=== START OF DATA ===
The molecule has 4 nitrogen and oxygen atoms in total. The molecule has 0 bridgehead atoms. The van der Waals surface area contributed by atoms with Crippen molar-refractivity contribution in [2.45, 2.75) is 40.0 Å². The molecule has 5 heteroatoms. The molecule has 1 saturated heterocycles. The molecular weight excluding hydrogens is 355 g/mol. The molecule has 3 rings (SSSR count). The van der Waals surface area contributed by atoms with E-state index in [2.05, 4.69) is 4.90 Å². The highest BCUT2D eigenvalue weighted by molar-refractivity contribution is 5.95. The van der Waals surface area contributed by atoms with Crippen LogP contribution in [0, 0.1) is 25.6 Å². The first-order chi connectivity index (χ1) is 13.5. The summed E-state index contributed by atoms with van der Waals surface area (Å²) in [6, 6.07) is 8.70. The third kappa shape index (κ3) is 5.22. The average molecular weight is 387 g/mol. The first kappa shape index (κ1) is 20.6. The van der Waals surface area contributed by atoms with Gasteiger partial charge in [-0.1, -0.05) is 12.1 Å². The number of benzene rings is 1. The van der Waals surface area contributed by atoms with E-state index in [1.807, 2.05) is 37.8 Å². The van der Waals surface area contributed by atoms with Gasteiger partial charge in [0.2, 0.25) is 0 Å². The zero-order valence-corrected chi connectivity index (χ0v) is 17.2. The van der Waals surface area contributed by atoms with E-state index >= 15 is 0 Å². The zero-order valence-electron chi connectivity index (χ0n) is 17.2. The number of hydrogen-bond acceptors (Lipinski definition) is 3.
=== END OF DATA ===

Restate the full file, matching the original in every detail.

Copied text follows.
The molecule has 4 nitrogen and oxygen atoms in total. The molecule has 0 bridgehead atoms. The van der Waals surface area contributed by atoms with Crippen molar-refractivity contribution in [2.45, 2.75) is 40.0 Å². The molecule has 5 heteroatoms. The molecule has 1 saturated heterocycles. The molecular weight excluding hydrogens is 355 g/mol. The molecule has 3 rings (SSSR count). The van der Waals surface area contributed by atoms with E-state index in [2.05, 4.69) is 4.90 Å². The highest BCUT2D eigenvalue weighted by molar-refractivity contribution is 5.95. The van der Waals surface area contributed by atoms with Crippen LogP contribution in [0, 0.1) is 25.6 Å². The first-order chi connectivity index (χ1) is 13.5. The summed E-state index contributed by atoms with van der Waals surface area (Å²) in [6, 6.07) is 8.70. The third kappa shape index (κ3) is 5.22. The average molecular weight is 387 g/mol. The first kappa shape index (κ1) is 20.6. The van der Waals surface area contributed by atoms with Gasteiger partial charge in [-0.1, -0.05) is 12.1 Å². The number of benzene rings is 1. The van der Waals surface area contributed by atoms with E-state index in [1.807, 2.05) is 37.8 Å². The van der Waals surface area contributed by atoms with Gasteiger partial charge in [0.2, 0.25) is 0 Å². The zero-order valence-corrected chi connectivity index (χ0v) is 17.2. The van der Waals surface area contributed by atoms with E-state index >= 15 is 0 Å². The zero-order valence-electron chi connectivity index (χ0n) is 17.2. The number of hydrogen-bond acceptors (Lipinski definition) is 3.